Here's the Huge Business Apple Inc. Is Building Right Under Your Nose

Apple's retail segment doesn't get much attention, but it's been rapidly built into a huge business, with even more growth left to come.

May 14, 2014 at 2:05PM

When you first think of technology giant Apple (NASDAQ:AAPL), its iPhone and iPad probably come to mind. While those two products are undoubtedly the foundation of the company, what you might not know is that Apple is quickly becoming a retail giant as well. Indeed, Apple's retail segment is now a powerful, multi-billion dollar business that has become a hugely important part of the company.

Going forward, Apple has even bigger things in store for its retail business. The company is on the precipice of some critical new product releases, and it's been simultaneously making strategic moves designed to boost its retail business to better compete with (NASDAQ:AMZN). If successful, Apple may be able to add the distinction of retail juggernaut to its corporate resume.

Apple Store

Source: Wikimedia Commons.

Retail is a hefty slice of the Apple pie
As an indication of how powerful Apple's retail business has become, the company now separately breaks out its retail business as its own operating segment in its SEC filings. How rapidly Apple has built its retail segment, and the sheer size of it, are truly impressive.

Apple's retail business generated $5.2 billion in sales in the second quarter, representing 12% of Apple's total sales by operating segment. This represents a one percentage-point increase from last year.

In 2013, Apple's retail division posted more than $20 billion in sales. That means Apple's retail business racks up more sales than it does in Japan. In fact, retail now rivals Apple's China business, which produces $25 billion in annual sales. To put that in perspective, Apple's retail business generated about half as much revenue as Best Buy did last year.

Its retail growth rate is also significant. Apple's retail business did just $14 billion in 2011, meaning the company's retail segment is growing sales at a near-20% annual clip. Even better, Apple is continuously tweaking its retail strategy, to allow it to better compete.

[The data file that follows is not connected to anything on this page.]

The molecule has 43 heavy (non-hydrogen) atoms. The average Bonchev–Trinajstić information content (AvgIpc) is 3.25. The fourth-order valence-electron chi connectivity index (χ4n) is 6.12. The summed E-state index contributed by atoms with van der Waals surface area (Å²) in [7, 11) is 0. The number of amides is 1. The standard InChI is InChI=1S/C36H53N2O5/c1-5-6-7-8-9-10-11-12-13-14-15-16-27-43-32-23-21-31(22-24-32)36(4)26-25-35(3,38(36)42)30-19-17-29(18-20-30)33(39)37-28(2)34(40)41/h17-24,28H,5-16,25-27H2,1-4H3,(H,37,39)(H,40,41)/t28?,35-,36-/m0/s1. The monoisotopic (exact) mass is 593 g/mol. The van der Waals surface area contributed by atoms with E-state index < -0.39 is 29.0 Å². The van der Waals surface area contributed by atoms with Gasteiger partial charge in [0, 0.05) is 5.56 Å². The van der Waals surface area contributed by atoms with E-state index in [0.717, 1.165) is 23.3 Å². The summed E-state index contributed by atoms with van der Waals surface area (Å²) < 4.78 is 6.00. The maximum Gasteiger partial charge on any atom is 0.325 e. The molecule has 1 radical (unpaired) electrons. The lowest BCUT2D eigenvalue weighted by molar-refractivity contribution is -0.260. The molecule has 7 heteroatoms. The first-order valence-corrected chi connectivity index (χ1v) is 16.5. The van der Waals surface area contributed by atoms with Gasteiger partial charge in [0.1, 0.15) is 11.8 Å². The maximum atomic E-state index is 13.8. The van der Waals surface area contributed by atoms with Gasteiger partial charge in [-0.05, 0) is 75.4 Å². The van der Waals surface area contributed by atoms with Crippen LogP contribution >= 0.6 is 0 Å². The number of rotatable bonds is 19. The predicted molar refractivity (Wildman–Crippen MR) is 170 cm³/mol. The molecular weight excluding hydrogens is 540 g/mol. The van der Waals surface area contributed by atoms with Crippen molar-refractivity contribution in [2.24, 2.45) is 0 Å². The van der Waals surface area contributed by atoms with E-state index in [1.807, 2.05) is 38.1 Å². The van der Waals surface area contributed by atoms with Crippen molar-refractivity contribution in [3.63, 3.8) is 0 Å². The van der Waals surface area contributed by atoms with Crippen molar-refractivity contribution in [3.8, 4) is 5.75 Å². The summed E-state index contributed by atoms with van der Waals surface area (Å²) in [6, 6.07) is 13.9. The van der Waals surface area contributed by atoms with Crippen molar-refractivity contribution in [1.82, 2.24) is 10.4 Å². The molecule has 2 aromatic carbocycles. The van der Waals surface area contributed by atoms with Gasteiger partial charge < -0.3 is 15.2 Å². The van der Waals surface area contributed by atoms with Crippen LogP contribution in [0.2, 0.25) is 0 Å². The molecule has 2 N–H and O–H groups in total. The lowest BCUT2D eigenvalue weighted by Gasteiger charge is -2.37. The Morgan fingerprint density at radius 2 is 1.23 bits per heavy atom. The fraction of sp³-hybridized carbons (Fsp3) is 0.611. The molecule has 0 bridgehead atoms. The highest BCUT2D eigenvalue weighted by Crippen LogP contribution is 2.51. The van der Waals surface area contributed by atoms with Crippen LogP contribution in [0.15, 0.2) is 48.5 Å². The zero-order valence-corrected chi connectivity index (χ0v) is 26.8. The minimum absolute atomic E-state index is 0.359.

Apple improves its online performance
Not only is Apple doing extremely well with its physical locations, it's improving its online presence to be on more even footing with Amazon. According to a report from retail industry research firm StellaService, Apple has cut its refund times in half for online customers. Previously, it took 10 days for customers to receive refunds. Now, the wait is down to a week.

The move is meant to better compete with Amazon, which is famous for its rapid customer service. In some instances, Amazon can offer instant refunds. While it's unlikely Apple will be able to match that, its reduced wait time for refunds may put a slight dent in customers opting for one of its rivals.

The effort will cost Apple initially, but it's a wise move as a precursor to its much-awaited product releases. Apple will most likely release the iPhone 6 later this year, and the company may have even more in store. Rumored possibilities include an Apple television or a wearable device like an iWatch.

Why retail is such a promising catalyst
Apple has created a massive and highly profitable retail business right under everyone's nose. While its core products like the iPhone and iPad get most of the attention in the media, Apple's retail business has grown so quickly, it's a huge business.

Future growth is likely, as Apple continues to build out its physical retail presence. And, when it comes to the Internet retailing space, Apple is taking big strides there too. More and more customers are going right to the source for Apple devices, just when we're on the cusp of several new product releases.

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Bob Ciura owns shares of Apple. The Motley Fool recommends and Apple. The Motley Fool owns shares of and Apple. Try any of our Foolish newsletter services free for 30 days. We Fools may not all hold the same opinions, but we all believe that considering a diverse range of insights makes us better investors. The Motley Fool has a disclosure policy.

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